In a decision that upends a longstanding consensus within the workers’ compensation bar, the Pennsylvania Supreme Court has ruled that workers’ compensation judges have discretion to award attorneys’ fees to successful claimants in all cases. Previously, judges had generally awarded attorneys’ fees only when employers lacked a reasonable basis to contest the litigation.
Attorneys’ fee awards are governed by Section 440 of the Pennsylvania Workers’ Compensation Act, which provides:
"In any contested case where the insurer has contested liability in whole or in part, including contested cases involving petitions to terminate . . . the employer . . . in whose favor the matter at issue has been finally determined in whole or in part shall be awarded, in addition to the award for compensation, a reasonable sum for costs incurred for attorney's fee, witnesses, necessary medical examination, and the value of unreimbursed lost time to attend the proceedings: Provided, That cost for attorney fees may be excluded when a reasonable basis for the contest has been established by the employer or the insurer."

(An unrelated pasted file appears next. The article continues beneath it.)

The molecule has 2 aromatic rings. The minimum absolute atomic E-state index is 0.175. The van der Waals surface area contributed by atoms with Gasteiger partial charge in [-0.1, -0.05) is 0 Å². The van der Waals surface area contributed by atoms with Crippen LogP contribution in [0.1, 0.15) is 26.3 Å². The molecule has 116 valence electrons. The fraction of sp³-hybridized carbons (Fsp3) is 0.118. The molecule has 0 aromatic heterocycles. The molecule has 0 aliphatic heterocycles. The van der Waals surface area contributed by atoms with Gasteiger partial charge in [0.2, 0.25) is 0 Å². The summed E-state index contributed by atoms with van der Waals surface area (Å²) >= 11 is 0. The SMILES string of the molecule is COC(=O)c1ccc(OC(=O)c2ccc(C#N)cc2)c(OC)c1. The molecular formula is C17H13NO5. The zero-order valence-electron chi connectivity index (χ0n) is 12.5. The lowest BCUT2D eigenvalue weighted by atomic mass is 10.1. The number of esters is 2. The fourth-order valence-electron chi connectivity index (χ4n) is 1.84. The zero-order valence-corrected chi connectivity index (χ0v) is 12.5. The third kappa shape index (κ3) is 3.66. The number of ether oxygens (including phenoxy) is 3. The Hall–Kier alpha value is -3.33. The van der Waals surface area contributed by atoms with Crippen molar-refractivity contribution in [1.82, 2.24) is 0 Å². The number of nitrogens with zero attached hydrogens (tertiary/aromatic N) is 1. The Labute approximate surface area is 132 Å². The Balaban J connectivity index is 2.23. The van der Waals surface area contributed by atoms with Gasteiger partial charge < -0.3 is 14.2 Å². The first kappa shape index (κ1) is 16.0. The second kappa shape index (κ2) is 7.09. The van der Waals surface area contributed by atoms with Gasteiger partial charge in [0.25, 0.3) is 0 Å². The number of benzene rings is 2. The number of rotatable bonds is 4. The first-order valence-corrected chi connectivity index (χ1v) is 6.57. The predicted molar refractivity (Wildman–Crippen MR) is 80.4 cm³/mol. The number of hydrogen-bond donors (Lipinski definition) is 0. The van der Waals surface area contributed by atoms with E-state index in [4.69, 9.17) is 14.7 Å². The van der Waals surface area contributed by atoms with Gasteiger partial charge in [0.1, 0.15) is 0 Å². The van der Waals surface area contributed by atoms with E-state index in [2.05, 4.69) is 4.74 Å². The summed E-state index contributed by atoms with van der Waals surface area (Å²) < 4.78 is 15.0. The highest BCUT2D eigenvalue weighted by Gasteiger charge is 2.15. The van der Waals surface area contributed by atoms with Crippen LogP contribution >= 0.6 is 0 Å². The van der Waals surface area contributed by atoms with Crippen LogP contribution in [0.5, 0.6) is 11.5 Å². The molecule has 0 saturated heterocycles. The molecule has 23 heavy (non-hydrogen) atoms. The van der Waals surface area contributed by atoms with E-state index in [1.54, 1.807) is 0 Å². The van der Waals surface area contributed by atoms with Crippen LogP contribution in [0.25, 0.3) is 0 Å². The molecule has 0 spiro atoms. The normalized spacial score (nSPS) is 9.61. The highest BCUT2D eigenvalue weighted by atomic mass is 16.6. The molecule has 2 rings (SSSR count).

Essentially, the workers’ compensation act is a fee-shifting statute, but employers can avoid paying a claimant’s attorneys’ fees if they present evidence sufficient to support an employer-favored outcome. Courts have historically interpreted this language to mean that, if an employer establishes a reasonable contest to a petition, there will be no attorneys’ fee award. The state’s highest court has now changed that interpretation, relying on the word “may” in the last clause to give judges discretion to grant attorneys’ fees in any given case.
In Lorino v. Workers’ Compensation Appeal Board (Commonwealth of Pennsylvania), an employer filed a petition seeking to terminate benefits for an eight-month-old back and hip injury. The injured worker had returned to work, so now wage loss was being paid, but the employer and carrier desired to stop paying for medical treatment and close the file.
The employer supported the petition with a full recovery opinion from a physician which, if believed, would have been sufficient to grant the petition.
The workers’ compensation judge denied the termination petition, finding the claimant’s medical evidence more credible and persuasive than the employer’s evidence. The judge found that the employer established a reasonable contest but nonetheless ordered reimbursement of the claimant’s attorneys’ fees. On appeal, the Pennsylvania Commonwealth Court reversed, but the Pennsylvania Supreme Court reinstated the attorneys’ fee award, holding that judges always have discretion to issue attorneys’ fee awards if doing so supports the remedial purposes of the Pennsylvania Workers’ Compensation Act.
In light of this significant decision, employers and carriers should be prepared to see attorneys’ fee awards more often and should take that cost into consideration when assessing exposure risk. We are also likely to see additional litigation as the courts begin to figure out the limits of a judge’s discretion to issue attorney’s fees.